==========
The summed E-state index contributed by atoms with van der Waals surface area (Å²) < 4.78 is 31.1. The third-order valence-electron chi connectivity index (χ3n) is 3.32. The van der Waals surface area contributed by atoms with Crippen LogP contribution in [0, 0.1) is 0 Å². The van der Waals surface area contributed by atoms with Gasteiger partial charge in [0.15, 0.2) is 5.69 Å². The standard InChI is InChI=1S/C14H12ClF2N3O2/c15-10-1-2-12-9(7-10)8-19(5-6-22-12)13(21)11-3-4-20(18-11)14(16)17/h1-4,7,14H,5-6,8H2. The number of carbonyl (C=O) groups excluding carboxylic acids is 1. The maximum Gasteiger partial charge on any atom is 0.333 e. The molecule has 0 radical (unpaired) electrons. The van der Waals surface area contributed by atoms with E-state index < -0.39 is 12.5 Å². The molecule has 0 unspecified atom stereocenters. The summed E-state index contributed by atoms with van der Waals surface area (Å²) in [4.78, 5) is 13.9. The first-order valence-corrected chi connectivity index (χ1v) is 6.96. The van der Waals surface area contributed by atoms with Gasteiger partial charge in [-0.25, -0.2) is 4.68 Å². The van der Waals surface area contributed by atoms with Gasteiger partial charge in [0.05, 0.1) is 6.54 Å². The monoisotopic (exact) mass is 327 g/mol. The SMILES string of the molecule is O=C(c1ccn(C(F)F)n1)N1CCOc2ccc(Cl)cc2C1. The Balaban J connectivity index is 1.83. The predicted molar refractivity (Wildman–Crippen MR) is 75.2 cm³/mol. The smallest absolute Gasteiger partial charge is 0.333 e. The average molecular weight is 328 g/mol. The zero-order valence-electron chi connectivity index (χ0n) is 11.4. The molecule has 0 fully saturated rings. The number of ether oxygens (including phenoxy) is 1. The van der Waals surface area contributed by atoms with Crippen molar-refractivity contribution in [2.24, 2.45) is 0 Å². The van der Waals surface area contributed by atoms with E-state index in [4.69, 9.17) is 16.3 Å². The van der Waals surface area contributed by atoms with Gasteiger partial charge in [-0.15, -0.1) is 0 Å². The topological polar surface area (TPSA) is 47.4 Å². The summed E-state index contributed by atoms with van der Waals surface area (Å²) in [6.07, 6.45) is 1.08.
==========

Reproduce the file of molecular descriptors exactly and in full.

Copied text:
The summed E-state index contributed by atoms with van der Waals surface area (Å²) < 4.78 is 31.1. The third-order valence-electron chi connectivity index (χ3n) is 3.32. The van der Waals surface area contributed by atoms with Crippen LogP contribution in [0, 0.1) is 0 Å². The van der Waals surface area contributed by atoms with Gasteiger partial charge in [0.15, 0.2) is 5.69 Å². The standard InChI is InChI=1S/C14H12ClF2N3O2/c15-10-1-2-12-9(7-10)8-19(5-6-22-12)13(21)11-3-4-20(18-11)14(16)17/h1-4,7,14H,5-6,8H2. The number of carbonyl (C=O) groups excluding carboxylic acids is 1. The maximum Gasteiger partial charge on any atom is 0.333 e. The molecule has 0 radical (unpaired) electrons. The van der Waals surface area contributed by atoms with E-state index < -0.39 is 12.5 Å². The molecule has 0 unspecified atom stereocenters. The summed E-state index contributed by atoms with van der Waals surface area (Å²) in [4.78, 5) is 13.9. The first-order valence-corrected chi connectivity index (χ1v) is 6.96. The van der Waals surface area contributed by atoms with Gasteiger partial charge in [-0.25, -0.2) is 4.68 Å². The van der Waals surface area contributed by atoms with Gasteiger partial charge in [0.05, 0.1) is 6.54 Å². The monoisotopic (exact) mass is 327 g/mol. The SMILES string of the molecule is O=C(c1ccn(C(F)F)n1)N1CCOc2ccc(Cl)cc2C1. The Balaban J connectivity index is 1.83. The predicted molar refractivity (Wildman–Crippen MR) is 75.2 cm³/mol. The smallest absolute Gasteiger partial charge is 0.333 e. The average molecular weight is 328 g/mol. The zero-order valence-electron chi connectivity index (χ0n) is 11.4. The molecule has 0 fully saturated rings. The number of ether oxygens (including phenoxy) is 1. The van der Waals surface area contributed by atoms with Crippen molar-refractivity contribution in [2.24, 2.45) is 0 Å². The van der Waals surface area contributed by atoms with E-state index in [4.69, 9.17) is 16.3 Å². The van der Waals surface area contributed by atoms with Gasteiger partial charge in [-0.15, -0.1) is 0 Å². The topological polar surface area (TPSA) is 47.4 Å². The summed E-state index contributed by atoms with van der Waals surface area (Å²) in [6.07, 6.45) is 1.08.